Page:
# Modified Munich Chain-Ladder Method

^{1}

^{2}

^{*}

^{†}

## Abstract

**:**

## 1. Introduction

#### Organization of the Paper

## 2. Chain-Ladder Models

**Assumption 1**

- (A1)
- We assume that the random vectors $({P}_{i,0},\dots ,{P}_{i,J},{I}_{i,0},\dots ,{I}_{i,J})$ have strictly positive components and are independent for different accident years $i=0,\dots ,J$.
- (A2)
- There exist parameters ${f}_{j}^{P},{f}_{j}^{I},{\sigma}_{j}^{P},{\sigma}_{j}^{I}>0$ such that for $0\le j\le J-1$ and $0\le i\le J$$$\begin{array}{c}\hfill \mathbb{E}\left(\right)open="["\; close="]">\left(\right)open\; close="|">{P}_{i,j+1}{\mathcal{B}}_{j}^{P}& ={f}_{j}^{P}\phantom{\rule{3.33333pt}{0ex}}{P}_{i,j}\end{array}\phantom{\rule{4.pt}{0ex}}\mathit{and}\phantom{\rule{4.pt}{0ex}}& \mathrm{Var}\left(\right)open="("\; close=")">\left(\right)open\; close="|">{P}_{i,j+1}{\mathcal{B}}_{j}^{P}\hfill & ={({\sigma}_{j}^{P})}^{2}\phantom{\rule{3.33333pt}{0ex}}{P}_{i,j}^{2},$$

**PE**,

**PV**,

**IE**,

**IV**and

**PIU**in [1], except that we make a modification in the variance assumptions

**PV**and

**IV**. We make this change because it substantially simplifies our considerations (we come back to this in Remark 1 below). Assumption 1 states that cumulative payments ${({P}_{i,j})}_{i,j}$ and incurred claims ${({I}_{i,j})}_{i,j}$ fulfill the distribution-free chain-ladder model assumptions simultaneously. Our first aim is to show that there is a non-trivial stochastic model that fulfills the chain-ladder model assumptions simultaneously for cumulative payments and incurred claims. To this end, we define an explicit distributional model. The distributions are chosen such that the analysis becomes as simple as possible. We will see that assumption (A2) requires a sophisticated consideration.

**Assumption 2**

- (B1)
- We assume that the random vectors ${\Xi}_{i}$ are independent for different accident years $i=0,\dots ,J$.
- (B2)
- There exists a parameter vector $\mathit{\theta}={({\theta}_{0}^{P},\dots ,{\theta}_{J}^{P},{\theta}_{0}^{I},\dots ,{\theta}_{J}^{I})}^{\prime}\in {\mathbb{R}}^{2(J+1)}$ and a positive definite covariance matrix $\Sigma \in {\mathbb{R}}^{2(J+1)\times 2(J+1)}$ such that we have for $0\le i\le J$$${\Xi}_{i}\sim \mathcal{N}\left(\right)open="("\; close=")">\mathit{\theta},\Sigma .$$

**Lemma 1.**

**Proof.**

**Theorem 1.**

**Remark 1.**

**Lemma 2.**

**Proof.**

**Assumption 3**

- (C1)
- We assume that the random vectors ${\Xi}_{i}$ are independent for different accident years $i=0,\dots ,J$.
- (C2)
- There exists a parameter vector $\mathit{\theta}={({\theta}_{0}^{P},\dots ,{\theta}_{J}^{P},{\theta}_{0}^{I},\dots ,{\theta}_{J}^{I})}^{\prime}\in {\mathbb{R}}^{2(J+1)}$ and a matrix Σ of the form Equation (8) with positive definite Schur complements ${S}_{\left[J\right]}^{P}$ and ${S}_{\left[J\right]}^{I}$ such that we have for $0\le i\le J$$${\Xi}_{i}\sim \mathcal{N}\left(\right)open="("\; close=")">\mathit{\theta},\Sigma .$$

**Corollary 1.**

## 3. One-Step Ahead Prediction

**Lemma 3.**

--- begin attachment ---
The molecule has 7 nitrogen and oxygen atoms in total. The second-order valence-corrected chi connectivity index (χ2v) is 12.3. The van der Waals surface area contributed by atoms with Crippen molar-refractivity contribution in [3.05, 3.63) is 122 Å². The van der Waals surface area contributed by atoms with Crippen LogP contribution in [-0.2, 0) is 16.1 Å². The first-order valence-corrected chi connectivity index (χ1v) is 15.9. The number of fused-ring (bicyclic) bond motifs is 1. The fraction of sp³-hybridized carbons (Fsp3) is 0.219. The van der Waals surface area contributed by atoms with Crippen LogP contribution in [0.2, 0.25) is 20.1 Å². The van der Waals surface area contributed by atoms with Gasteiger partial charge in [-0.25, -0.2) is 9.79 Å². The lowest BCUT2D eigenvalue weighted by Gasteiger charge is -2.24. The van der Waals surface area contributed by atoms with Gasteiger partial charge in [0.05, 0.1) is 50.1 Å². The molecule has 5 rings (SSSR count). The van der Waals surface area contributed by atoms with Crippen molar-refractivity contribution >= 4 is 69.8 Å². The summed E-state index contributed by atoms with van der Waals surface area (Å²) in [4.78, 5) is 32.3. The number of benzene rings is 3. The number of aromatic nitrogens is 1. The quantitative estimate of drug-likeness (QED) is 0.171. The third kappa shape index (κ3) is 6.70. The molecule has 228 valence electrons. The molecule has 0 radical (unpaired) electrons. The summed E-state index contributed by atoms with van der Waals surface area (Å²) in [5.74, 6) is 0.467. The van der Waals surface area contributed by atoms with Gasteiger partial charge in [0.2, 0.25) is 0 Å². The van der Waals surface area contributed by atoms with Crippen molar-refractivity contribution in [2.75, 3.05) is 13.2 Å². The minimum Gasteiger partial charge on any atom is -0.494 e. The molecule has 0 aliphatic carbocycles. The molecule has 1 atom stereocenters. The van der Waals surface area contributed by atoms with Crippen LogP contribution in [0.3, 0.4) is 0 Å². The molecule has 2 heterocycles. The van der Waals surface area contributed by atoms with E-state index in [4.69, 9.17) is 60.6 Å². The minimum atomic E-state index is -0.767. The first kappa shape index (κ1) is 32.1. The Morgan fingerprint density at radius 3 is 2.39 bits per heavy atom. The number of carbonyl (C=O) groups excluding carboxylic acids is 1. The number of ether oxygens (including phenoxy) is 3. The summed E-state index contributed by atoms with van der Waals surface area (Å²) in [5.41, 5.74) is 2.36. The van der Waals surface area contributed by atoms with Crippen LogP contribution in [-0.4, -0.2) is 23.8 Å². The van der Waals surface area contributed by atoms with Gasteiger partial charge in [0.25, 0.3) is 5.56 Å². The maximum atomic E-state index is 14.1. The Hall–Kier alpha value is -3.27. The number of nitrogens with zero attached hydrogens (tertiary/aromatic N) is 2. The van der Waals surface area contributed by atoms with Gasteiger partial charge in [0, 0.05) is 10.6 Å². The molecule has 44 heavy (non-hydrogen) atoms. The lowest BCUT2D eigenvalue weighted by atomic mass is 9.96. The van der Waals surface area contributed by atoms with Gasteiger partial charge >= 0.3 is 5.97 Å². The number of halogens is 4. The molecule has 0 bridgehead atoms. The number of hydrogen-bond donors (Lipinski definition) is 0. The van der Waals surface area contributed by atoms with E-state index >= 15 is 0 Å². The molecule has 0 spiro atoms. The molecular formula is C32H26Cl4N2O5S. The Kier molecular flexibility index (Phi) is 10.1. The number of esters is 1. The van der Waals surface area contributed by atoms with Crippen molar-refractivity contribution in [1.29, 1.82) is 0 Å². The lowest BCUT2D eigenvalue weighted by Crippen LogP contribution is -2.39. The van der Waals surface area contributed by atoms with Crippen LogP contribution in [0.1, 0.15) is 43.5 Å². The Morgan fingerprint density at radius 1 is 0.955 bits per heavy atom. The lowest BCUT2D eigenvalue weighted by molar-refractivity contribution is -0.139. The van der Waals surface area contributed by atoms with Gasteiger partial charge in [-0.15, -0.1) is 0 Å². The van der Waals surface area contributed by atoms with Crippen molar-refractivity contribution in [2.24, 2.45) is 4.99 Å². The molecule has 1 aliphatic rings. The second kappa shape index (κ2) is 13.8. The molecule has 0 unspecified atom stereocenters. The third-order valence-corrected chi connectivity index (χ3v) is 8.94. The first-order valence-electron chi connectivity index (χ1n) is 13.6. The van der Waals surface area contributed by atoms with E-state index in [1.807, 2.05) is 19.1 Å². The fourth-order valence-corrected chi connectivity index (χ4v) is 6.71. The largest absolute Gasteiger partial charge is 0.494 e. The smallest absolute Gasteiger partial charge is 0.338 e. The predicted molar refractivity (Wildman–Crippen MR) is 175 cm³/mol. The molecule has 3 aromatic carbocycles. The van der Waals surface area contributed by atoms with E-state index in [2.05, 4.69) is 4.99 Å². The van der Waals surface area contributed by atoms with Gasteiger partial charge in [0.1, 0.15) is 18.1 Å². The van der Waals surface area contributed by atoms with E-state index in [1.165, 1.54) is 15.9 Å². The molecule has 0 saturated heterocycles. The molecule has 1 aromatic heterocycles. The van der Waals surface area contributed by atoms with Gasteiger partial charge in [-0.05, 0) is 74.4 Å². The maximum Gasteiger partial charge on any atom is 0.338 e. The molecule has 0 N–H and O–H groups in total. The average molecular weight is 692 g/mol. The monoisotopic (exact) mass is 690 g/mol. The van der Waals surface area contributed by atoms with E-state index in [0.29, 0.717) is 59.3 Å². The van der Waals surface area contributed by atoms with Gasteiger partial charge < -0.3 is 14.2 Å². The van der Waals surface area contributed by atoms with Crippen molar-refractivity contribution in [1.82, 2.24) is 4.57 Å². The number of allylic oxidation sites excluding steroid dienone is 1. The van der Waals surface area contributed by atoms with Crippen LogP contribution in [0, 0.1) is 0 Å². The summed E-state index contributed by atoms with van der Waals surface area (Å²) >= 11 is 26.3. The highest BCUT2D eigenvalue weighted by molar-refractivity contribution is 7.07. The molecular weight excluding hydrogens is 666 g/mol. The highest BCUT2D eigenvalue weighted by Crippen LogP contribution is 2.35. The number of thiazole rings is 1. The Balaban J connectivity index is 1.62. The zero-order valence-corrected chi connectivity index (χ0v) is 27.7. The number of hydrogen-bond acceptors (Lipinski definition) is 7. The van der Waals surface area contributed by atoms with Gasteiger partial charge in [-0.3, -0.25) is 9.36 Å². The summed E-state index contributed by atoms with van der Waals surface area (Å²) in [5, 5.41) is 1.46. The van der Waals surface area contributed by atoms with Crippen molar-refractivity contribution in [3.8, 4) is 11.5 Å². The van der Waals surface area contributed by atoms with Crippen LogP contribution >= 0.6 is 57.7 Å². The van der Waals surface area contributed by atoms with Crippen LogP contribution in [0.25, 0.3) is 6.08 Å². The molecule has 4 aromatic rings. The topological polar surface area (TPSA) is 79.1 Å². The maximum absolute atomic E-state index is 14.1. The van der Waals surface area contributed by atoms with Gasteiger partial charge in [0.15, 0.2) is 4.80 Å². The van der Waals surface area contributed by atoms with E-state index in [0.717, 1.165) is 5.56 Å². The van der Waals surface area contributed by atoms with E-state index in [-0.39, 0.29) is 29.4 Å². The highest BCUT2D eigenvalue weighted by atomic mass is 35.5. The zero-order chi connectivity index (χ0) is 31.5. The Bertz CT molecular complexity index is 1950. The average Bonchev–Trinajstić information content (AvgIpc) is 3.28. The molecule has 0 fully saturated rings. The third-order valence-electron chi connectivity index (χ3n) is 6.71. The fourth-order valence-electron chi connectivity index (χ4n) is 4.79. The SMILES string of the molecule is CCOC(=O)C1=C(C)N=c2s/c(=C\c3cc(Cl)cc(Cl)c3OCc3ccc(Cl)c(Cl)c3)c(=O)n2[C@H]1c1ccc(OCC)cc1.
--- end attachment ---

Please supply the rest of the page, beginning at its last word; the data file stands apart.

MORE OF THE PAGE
**Proof.**

**Corollary 2**

**Example 1**

- Case $j=0$. We start the analysis for $j=0$, i.e., given information ${\mathcal{B}}_{0}$.

- Case $j=1$. This case is more involved. Set

## 4. Munich Chain-Ladder Model

**Assumption 4**

**Remark 2.**

**PQ**and

**IQ**of Quarg and Mack [1]. If we choose the log-link for Assumption 3 then the incurred-paid ratio ${Q}_{i,j}^{-1}$ is turned into a difference on the log scale, that is, $log({Q}_{i,j}^{-1})=log{I}_{i,j}-log{P}_{i,j}={\sum}_{l=0}^{j}{\xi}_{i,l}^{I}-{\sum}_{l=0}^{j}{\xi}_{i,l}^{P}$. The aim of this section is to analyze under which circumstances these Munich chain-ladder corrections lead to the optimal predictors provided in Corollary 2. Below we will see that the constants ${\lambda}^{P}$ and ${\lambda}^{I}$ are crucial, they measure the (positive) correlation between the cumulative payments and the incurred-paid ratio correction (and similarly for incurred claims), see also Section 2.2.2 in [1]. Moreover, ${\lambda}^{P}$ and ${\lambda}^{I}$ receive an explicit meaning in Theorem 3, below.

**Lemma 4.**

**Proof.**

**Example 2**

**Theorem 2.**

**Proof.**

**Theorem 3**

**Proof.**

**Remark 3.**

## 5. The Modified Munich Chain-Ladder Method

**Assumption 5**

- Conditionally, given parameter vector $\mathbf{\Theta}={({\Theta}_{0}^{P},\dots ,{\Theta}_{J}^{P},{\Theta}_{0}^{I},\dots ,{\Theta}_{J}^{I})}^{\prime}$, the random vectors ${\Xi}_{i}$ are independent for different accident years $i=0,\dots ,J$ with$${\left(\right)}_{{\mathbf{\Xi}}_{i}}\mathbf{\Theta}\sim \mathcal{N}\left(\right)open="("\; close=")">\mathbf{\Theta},\Sigma $$
- The parameter vector
**Θ**has prior distribution$$\mathbf{\Theta}\sim \mathcal{N}\left(\right)open="("\; close=")">\mathit{\theta},T,$$

**Lemma 5.**

**Θ**. However, we keep the hierarchy of parameters in order to obtain Bayesian parameter estimates for

**Θ**.

**ζ**by $n=2{(J+1)}^{2}+2(J+1)$. Choose $t,v\in \mathbb{N}$ with $t+v=n$. Denote by ${P}_{t}\in {\mathbb{R}}^{t\times n}$ and ${P}_{v}\in {\mathbb{R}}^{v\times n}$ the projections such that we obtain a disjoint decomposition of the components of

**ζ**

**ζ**. In complete analogy to Lemma 1 we have the following lemma.